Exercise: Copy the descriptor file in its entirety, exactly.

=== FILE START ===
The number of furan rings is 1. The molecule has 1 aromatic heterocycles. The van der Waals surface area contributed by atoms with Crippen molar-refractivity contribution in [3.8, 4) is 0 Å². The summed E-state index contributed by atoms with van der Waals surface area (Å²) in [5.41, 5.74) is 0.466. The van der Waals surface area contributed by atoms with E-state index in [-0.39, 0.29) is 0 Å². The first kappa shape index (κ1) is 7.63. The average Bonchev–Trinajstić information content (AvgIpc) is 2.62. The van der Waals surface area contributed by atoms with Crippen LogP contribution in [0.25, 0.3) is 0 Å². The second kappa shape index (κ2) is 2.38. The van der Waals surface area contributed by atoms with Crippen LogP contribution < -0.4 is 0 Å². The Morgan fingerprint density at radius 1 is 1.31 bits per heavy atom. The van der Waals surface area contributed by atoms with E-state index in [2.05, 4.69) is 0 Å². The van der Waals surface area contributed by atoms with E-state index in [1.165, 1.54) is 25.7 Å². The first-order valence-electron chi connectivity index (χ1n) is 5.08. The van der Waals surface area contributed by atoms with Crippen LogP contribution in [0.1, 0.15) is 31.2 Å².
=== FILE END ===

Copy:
The number of furan rings is 1. The molecule has 1 aromatic heterocycles. The van der Waals surface area contributed by atoms with Crippen molar-refractivity contribution in [3.8, 4) is 0 Å². The summed E-state index contributed by atoms with van der Waals surface area (Å²) in [5.41, 5.74) is 0.466. The van der Waals surface area contributed by atoms with E-state index in [-0.39, 0.29) is 0 Å². The first kappa shape index (κ1) is 7.63. The average Bonchev–Trinajstić information content (AvgIpc) is 2.62. The van der Waals surface area contributed by atoms with Crippen LogP contribution in [0.25, 0.3) is 0 Å². The second kappa shape index (κ2) is 2.38. The van der Waals surface area contributed by atoms with Crippen LogP contribution < -0.4 is 0 Å². The Morgan fingerprint density at radius 1 is 1.31 bits per heavy atom. The van der Waals surface area contributed by atoms with E-state index in [2.05, 4.69) is 0 Å². The van der Waals surface area contributed by atoms with E-state index in [1.165, 1.54) is 25.7 Å². The first-order valence-electron chi connectivity index (χ1n) is 5.08. The van der Waals surface area contributed by atoms with Crippen LogP contribution in [0.1, 0.15) is 31.2 Å².